NEW YORK ( TheStreet) - As hard as it may be to believe, I have always wanted to like Facebook (FB - Get Report).
However, as a value investor, finding the right opportunity to "like" Facebook has always come as a great challenge.
Recently, upon its somewhat disappointing earnings results, I've tried to make it a value play by offering this argument: Should its stock continue to drop, it might soon become
an acquisition target of
, especially considering the two companies are already great friends.
there's the possibility
that Facebook might acquire
Research in Motion
. Its business and sustainability is now heavily predicated on its ability to perfect mobile ad revenue. Facebook would instantaneously become a hardware and services company, putting to rest all of its critics who doubt the value of social media.
However, this time I think there are more compelling reasons to consider the stock -- none more important than the fact that it just might have reached bottom. This is despite others stating that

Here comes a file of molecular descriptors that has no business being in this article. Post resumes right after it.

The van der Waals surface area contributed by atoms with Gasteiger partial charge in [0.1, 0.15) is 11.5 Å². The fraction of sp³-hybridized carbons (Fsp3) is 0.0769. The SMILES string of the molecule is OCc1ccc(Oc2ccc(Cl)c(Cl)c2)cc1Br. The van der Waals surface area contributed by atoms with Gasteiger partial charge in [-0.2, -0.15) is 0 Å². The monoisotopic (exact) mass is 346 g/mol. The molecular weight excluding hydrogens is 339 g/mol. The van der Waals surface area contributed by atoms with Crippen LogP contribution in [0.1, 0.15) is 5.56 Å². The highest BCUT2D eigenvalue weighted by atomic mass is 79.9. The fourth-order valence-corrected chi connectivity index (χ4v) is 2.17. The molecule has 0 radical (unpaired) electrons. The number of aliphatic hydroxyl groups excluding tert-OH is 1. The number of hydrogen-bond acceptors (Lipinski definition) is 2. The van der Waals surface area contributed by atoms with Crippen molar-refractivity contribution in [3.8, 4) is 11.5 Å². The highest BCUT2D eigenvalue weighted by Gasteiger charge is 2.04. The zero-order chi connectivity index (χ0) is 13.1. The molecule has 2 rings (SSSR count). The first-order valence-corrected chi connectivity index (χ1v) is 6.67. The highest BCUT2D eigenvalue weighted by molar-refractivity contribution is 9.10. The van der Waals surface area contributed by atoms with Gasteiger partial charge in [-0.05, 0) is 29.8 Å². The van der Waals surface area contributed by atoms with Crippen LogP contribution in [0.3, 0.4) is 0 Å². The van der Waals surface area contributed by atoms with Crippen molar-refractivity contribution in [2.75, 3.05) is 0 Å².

have yet to play out. For that matter, calling it a "near-term bottom" is not entirely out of the question.
After all, its fundamentals have yet to change. But who says that changing fundamentals is a requirement for a potentially great trade?
When Facebook reached its 52-week low last Thursday at $19.82, the stock had bounced as high as 13%. What's more, it closed that day at $20.04. While not an entirely revealing platform, what it shows is there is strong support at $20.
If you recall, the stock reacted precisely the same when, upon its drop from its $38 initial public offering price, it bounced near the $25 mark to then reemerge above $30. Am I suggesting this is what is going to happen this time? Not entirely. But the patterns are pretty telling.
As Facebook continues to be an anomaly, it would not be surprising to see the stock approach $26 over the next couple of weeks.
For that matter, it is worth noting the company has just received an upgrade by Bernstein from sell to hold with a price target of $23, representing a P/E of 64-times next year's earnings and a premium of 15% from current levels.